We can waste so much time caught in this trap of believing that there is nothing we can do about ourselves and our lot. This is just the way I am! All the time holding fast to a misguided belief that we are not good enough for this or for that, and in any case someday it will, with a bit of luck, sort itself out and we will be able to be on top of things, have the perfect relationship, job, children or house. It’s always in the future though, isn’t it? Not in the here and now, leaving you constantly on the emotional treadmill.

Phew!! That’s exhausting, isn’t it? One day goes into the next and the next, and when you sneak time to look up 5 or 10 years have scooted past and you are still covering the same ground, still listening to the parrot.

This is not normal. You may look around at everyone else in our world and say, yes it is, this is life now and we need to suck it up and get on with it. So, this is where counselling can step in and help you challenge this crazy view of what life has become. Where counselling can show you that you don’t have to be broken or damaged to desire a healthy change that can produce a more wholehearted you and a more holistic and rewarding way to live your life. It doesn’t have to be long-term or drag every last bit of crud up from your past. Sometimes it is handy to have someone to validate your experience of being you and then to help you map out where to next and how best to navigate and negotiate your way there.

I liken it to finding an experienced tour guide when you are down on your luck in a foreign city and you have been going around in circles in the Ancient Quarter for days. No matter which turn you take, door you open or bus you climb on, you can’t manage to find your way out and nobody speaks your language. Your trip has become a frustrating excursion with familiar groundhog moments and a real potential for turning into a nightmare. Finally, you stop and ask for help, and someone points you to the tourist guide bureau. Here you find relief at last, someone that is interested in your story, where you have come from and where you need to go. Someone to look at the itinerary with you who can help you sort the bogus from the genuine. Someone to help guide you to where it is you need to be. From here, at last, you get to have the wonderful experience that enticed you in the beginning, the one that you knew was there all along.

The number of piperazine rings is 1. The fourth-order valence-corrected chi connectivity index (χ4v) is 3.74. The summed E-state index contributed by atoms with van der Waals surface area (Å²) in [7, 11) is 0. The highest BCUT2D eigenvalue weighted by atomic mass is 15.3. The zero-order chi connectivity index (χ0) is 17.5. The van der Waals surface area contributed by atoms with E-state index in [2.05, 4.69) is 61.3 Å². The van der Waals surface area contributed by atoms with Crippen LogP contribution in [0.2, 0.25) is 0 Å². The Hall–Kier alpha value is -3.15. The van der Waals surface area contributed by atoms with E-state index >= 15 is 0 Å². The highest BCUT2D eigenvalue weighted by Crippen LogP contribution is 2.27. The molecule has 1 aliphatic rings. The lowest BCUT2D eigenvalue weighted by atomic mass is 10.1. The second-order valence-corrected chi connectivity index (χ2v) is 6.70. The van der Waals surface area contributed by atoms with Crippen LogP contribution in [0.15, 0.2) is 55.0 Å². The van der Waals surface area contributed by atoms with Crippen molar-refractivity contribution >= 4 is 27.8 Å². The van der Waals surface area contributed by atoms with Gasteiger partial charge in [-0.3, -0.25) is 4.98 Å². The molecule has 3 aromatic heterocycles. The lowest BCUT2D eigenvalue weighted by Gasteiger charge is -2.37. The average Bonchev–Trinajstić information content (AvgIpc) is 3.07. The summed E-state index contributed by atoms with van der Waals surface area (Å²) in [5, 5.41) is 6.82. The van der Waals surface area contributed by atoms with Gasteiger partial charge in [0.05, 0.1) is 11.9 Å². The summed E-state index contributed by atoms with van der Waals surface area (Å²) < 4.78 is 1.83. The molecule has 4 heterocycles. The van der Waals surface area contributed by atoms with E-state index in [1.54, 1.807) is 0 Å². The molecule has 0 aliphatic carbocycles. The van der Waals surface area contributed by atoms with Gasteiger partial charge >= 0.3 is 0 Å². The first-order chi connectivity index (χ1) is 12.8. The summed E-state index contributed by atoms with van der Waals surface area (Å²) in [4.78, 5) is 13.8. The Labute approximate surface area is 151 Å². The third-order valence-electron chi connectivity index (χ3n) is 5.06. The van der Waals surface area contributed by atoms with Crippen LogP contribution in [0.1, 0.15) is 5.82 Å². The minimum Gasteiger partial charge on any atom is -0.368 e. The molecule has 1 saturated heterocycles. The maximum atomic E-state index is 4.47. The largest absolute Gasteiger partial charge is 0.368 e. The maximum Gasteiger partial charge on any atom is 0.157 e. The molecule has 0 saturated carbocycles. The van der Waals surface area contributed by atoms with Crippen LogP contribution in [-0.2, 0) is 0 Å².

Is it time to walk down another road?

Autobiography in Five Short Chapters
By Portia Nelson

Chapter I

I walk down the street.
There is a deep hole in the sidewalk.
I fall in.
I am lost… I am hopeless.
It isn’t my fault.
It takes forever to find a way out.

Chapter II

I walk down the same street.
There is a deep hole in the sidewalk.
I pretend I don’t see it.
I fall in again.
I can’t believe I am in this same place.
But it isn’t my fault.
It still takes a long time to get out.

Chapter III

I walk down the same street.
There is a deep hole in the sidewalk.
I see it there.
I still fall in… it’s a habit… but, my eyes are open.
I know where I am.
It is my fault.
I get out immediately.

Chapter IV

I walk down the same street.
There is a deep hole in the sidewalk.
I walk around it.

Chapter V

I walk down another street.

Genevieve Morrissey